Last modified: 2014-06-14 by juan manuel gabino villascán
Keywords: mexico | batallón de san patricio | saint patrick | san patricio | colorados (los) | us invasion |
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The San Patrcio Battalion, also known as
Irish Volunteers, "Los Colorado's"
(because of the disproportionate number of red-headed soldiers): San
Patricia Guards; San Patricio Company; Foreign Legion; Legion of strangers
and other designations, was mainly made of immigrants to America
(some of them US-Army
deserters) that fought on the Mexican side in the Mexican/American War).
Sherrie Goff January 17, 2000.
Here there are four versions about the San-Patricios' flag.
"The Batallón de San Patricio used an emerald flag emblazoned
with the Irish harp and shamrock was due to a Sean Riley's whim."
"John Riley said the emerald green ensign had an image of St. Patrick emblazoned on one side, with a shamrock and the harp of Erin on the other."
Quoted in: Robert R. Miller, Shamrock & Sword, pp. 33, 38.
"A beautiful green silk banner waved over their heads; on it
glittered a silver cross and golden harp..."
Quoted in: Samuel E. Chamberlian My Confession
"The banner is of green silk, and on one
side is a harp, surmounted by the Mexican coat of arms, with a
scroll on which is painted 'Libertad para la República Mexicana'
(Liberty for the Republic of Mexico).
Underneath the harp is the motto 'Erin go Bragh'. On the other
side is a painting made to represent St. Patrick, in his left hand
a key and in his right a crook or staff resting upon a serpent.
Underneath is painted 'San Patricio'".
Quoted in: George Wilkins Kendall, New Orleans Daily Picayune, 9 Sept 1847
"The flag of the
San Patricio unit was embroidered or painted with
representations of St. Patrick, the harp of Erin and the
shamrock, upon a green field"
Quoted in: Smithsonian Magazine, March 1978.
Sherrie Goff January 22, 2000.
I have seen various reconstructions of this flag on television and in print but no two of them were the same. One history of the Batallón de San Patricios is that by Michael F.X. Hogan entitled 'The Irish Soldiers of Mexico' (Guadalajara, 1997). I have not read the book, but in an article by the same author in the magazine 'History Ireland' in 1997 he wrote as follows:
"They fought under a green silk flag emblazoned with the Mexican coat of arms, an image of St Patrick, and the words 'Erin go braugh' (sic)."
Vincent Morley, April 30, 2002.
To talk about another version of such Batallion's flag is that used
in the movie
"One Man's Hero (Batallón de San Patricio)" (1999) stared by
Mexican singer and actress Daniela Romo, Tom Berenger (Sean
O'Reilly), and Joaquim de Almeida; Directed by Lance Hool, and
Produced by Tom Berenger, Conrad Hool and Lance Hool.
Here, the flag of the historic "Batallón" is green, proportioned aprox. 1:2, the reverse side is plain green, while the anverse side bears an expanded eagle, a golden harp, a shamrock, and two scrolls (one of them taken by the eagle [?]). On one scroll is written: "Batallon de San Patricio", while the other in unreadable. I could not see any Saint Patrick's depiction.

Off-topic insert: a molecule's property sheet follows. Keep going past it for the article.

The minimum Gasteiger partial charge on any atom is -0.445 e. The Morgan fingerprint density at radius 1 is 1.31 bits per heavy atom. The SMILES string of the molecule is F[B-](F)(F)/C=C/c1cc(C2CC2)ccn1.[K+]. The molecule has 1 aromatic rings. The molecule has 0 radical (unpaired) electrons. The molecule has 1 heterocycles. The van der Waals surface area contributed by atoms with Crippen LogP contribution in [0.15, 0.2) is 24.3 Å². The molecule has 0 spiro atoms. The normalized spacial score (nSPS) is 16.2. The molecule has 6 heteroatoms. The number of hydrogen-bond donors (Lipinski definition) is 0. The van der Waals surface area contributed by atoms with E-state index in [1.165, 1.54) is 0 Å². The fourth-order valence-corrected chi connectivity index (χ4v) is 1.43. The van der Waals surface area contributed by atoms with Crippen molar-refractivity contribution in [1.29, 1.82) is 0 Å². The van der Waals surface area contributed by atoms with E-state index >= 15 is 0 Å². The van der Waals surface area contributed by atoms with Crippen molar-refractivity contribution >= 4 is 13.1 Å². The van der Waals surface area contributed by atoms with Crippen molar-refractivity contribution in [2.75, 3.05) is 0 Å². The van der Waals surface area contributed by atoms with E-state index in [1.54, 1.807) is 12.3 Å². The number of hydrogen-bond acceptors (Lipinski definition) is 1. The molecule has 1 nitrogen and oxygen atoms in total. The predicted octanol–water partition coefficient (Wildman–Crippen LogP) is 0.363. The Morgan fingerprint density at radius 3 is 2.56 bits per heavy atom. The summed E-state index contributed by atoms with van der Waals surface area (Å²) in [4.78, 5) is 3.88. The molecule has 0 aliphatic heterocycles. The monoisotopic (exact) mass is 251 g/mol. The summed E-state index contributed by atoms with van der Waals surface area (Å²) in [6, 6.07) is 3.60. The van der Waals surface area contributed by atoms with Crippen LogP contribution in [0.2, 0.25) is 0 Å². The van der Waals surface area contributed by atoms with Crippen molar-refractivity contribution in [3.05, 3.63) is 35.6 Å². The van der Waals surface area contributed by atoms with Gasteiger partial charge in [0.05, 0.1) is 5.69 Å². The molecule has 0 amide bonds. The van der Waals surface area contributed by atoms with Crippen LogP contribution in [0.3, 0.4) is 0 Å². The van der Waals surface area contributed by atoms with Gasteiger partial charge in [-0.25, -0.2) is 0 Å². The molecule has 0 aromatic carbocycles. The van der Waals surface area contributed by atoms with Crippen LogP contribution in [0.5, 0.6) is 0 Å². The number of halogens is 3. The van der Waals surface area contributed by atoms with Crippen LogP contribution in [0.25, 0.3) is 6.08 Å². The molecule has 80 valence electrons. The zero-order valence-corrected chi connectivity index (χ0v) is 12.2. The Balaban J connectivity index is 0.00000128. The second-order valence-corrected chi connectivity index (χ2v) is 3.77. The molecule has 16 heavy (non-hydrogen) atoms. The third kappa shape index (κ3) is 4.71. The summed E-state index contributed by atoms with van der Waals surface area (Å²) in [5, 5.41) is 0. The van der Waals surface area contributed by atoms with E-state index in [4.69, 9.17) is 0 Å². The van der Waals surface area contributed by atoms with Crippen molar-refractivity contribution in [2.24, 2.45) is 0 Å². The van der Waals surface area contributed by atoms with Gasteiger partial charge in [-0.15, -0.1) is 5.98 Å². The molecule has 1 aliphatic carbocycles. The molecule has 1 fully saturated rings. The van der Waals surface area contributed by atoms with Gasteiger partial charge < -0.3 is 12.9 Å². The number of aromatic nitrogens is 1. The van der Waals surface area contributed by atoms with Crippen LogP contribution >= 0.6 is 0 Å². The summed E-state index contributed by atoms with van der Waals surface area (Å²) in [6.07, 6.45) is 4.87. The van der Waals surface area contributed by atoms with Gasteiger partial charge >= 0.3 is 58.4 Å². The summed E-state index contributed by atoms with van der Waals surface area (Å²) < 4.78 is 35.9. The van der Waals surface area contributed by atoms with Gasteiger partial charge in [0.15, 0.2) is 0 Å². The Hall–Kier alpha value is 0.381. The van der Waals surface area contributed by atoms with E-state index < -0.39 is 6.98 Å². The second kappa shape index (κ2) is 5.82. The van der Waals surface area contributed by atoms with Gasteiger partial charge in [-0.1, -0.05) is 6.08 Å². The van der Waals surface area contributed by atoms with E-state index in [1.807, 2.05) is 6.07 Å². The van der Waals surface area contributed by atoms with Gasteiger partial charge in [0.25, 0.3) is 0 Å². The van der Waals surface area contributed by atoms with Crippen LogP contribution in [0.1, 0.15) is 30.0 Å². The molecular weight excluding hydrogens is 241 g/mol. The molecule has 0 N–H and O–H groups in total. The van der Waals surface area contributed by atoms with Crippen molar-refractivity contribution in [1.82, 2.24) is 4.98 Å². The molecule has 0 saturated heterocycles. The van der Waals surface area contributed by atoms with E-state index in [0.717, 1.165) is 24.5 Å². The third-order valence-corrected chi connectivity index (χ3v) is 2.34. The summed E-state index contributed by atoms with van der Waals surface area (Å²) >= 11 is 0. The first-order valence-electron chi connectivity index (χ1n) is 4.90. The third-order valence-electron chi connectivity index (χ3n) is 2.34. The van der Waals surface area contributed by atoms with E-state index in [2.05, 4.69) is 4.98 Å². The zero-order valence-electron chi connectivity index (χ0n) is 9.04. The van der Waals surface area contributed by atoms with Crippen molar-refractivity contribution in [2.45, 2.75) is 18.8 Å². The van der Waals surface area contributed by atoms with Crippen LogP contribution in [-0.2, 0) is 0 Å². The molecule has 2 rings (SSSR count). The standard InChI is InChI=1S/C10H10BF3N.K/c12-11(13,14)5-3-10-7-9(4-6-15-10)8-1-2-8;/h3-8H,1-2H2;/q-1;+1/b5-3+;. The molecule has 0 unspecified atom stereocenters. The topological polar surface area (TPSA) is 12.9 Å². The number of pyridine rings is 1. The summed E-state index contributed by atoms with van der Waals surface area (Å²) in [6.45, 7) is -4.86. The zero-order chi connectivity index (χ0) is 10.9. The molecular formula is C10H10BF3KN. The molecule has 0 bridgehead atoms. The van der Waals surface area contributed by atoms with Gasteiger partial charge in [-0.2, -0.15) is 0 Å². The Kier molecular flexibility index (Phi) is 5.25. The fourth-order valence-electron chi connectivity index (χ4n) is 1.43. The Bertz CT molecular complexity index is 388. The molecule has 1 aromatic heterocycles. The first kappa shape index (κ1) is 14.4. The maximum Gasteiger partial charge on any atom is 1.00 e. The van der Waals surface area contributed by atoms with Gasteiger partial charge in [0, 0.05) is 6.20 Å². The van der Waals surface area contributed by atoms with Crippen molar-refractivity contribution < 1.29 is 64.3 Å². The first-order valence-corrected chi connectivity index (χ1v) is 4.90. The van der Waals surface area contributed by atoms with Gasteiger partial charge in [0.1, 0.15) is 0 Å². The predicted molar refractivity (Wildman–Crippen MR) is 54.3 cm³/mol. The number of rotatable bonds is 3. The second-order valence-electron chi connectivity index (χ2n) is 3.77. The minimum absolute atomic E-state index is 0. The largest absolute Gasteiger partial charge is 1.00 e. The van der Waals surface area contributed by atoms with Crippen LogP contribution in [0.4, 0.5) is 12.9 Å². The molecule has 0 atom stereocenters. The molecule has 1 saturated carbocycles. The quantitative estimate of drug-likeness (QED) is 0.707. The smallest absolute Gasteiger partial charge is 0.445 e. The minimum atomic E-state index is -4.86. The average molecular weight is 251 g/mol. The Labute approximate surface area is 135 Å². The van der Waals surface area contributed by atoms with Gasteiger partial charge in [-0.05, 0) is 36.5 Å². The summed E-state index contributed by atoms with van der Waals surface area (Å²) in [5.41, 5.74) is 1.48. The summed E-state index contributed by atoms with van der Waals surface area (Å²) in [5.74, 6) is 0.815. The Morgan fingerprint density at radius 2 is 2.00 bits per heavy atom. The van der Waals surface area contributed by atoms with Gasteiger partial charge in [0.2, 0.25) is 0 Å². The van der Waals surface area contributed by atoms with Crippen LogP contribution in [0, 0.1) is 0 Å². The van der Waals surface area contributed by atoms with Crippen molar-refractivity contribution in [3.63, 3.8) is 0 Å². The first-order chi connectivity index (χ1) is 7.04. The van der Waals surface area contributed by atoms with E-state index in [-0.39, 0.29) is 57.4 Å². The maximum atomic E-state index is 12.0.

Juan Manuel Gabino Villascán April 30, 2002.
There is another version on the Batallón de San Patricio's flag:
"Helped by Isabel (...) the flag was ready: over a green silk
field on one side a Saint Patrick's depiction embroidered in silver
thread; and in the other side, a harp superimposing a shamrock, both
Irish emblems, embroidered in gold, and bellow them the motto:
'Erin Go Bragh' (Ireland forever) also in gold.
Quoted in: Roberto Brown, El águila y la cruz: La historia del Batallón de San Patricio y su comandante John O'Reilly, July 1999.
Juan Manuel Gabino Villascán May 01, 2002.
We have just been asked to replicate this flag, an in order to do so we have contacted Robert Ryal Miller the author of the already mentioned Shamrock and Sword. Professor Miller has indicated that the unit must have had at least three flags.
A flag from their service as a Mexican Artillery Company. (Perhaps the
one illustrated in the painting "The Capture of O'Brians Guns.)
NB: This flag could also have had two sides, one with Irish devices.
The Infantry flag made by the nuns at San Luis Potosi (previously described as "The banner is of green silk, and on one side is a harp, surmounted by the Mexican coat of arns, with a scroll on which is painted 'Lebertad por Republica Mexicana". Underneath the harp is the motto "Erin go Bragh'. On the other side is a painting made to represent St. Patrick, his left hand a key and in his right a crook or staff resting upon a serpent. Underneath is painted "San Patricio'" -George Wilkins Kendall, quoted in Shamrock and Sword p. 38)
This is the flag captured at Churubusco by the 14th US Infantry and later apparently taken to West Point and placed in the chapel. But, it did not survive because when President Truman returned the captured Mexican War flags it was not returned. The chapel was replaced sometime in the 1930's and by then the flag seems to have vanished.
Their Mexican Infantry color of the reconstituted unit after the capture
of Mexico City. A flag which could have also had two sides!
It would seem that this unit carried a variety of colors during there service.